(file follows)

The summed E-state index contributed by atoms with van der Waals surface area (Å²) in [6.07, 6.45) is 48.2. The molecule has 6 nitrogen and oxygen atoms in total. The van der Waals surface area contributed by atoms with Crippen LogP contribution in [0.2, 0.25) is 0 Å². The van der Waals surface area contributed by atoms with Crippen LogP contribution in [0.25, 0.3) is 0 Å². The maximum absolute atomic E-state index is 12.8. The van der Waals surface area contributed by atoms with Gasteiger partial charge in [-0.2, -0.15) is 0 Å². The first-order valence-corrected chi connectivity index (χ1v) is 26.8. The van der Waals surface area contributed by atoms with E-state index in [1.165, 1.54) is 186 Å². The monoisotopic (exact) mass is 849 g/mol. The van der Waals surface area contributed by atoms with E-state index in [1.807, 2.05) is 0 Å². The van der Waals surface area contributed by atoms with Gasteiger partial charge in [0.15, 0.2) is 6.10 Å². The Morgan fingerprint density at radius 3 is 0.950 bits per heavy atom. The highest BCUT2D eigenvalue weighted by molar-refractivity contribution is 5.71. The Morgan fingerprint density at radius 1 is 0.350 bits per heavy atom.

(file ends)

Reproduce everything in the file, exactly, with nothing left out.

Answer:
The summed E-state index contributed by atoms with van der Waals surface area (Å²) in [6.07, 6.45) is 48.2. The molecule has 6 nitrogen and oxygen atoms in total. The van der Waals surface area contributed by atoms with Crippen LogP contribution in [0.2, 0.25) is 0 Å². The van der Waals surface area contributed by atoms with Crippen LogP contribution in [0.25, 0.3) is 0 Å². The maximum absolute atomic E-state index is 12.8. The van der Waals surface area contributed by atoms with Gasteiger partial charge in [-0.2, -0.15) is 0 Å². The first-order valence-corrected chi connectivity index (χ1v) is 26.8. The van der Waals surface area contributed by atoms with E-state index in [1.165, 1.54) is 186 Å². The monoisotopic (exact) mass is 849 g/mol. The van der Waals surface area contributed by atoms with E-state index in [1.807, 2.05) is 0 Å². The van der Waals surface area contributed by atoms with Gasteiger partial charge in [0.15, 0.2) is 6.10 Å². The Morgan fingerprint density at radius 3 is 0.950 bits per heavy atom. The highest BCUT2D eigenvalue weighted by molar-refractivity contribution is 5.71. The Morgan fingerprint density at radius 1 is 0.350 bits per heavy atom.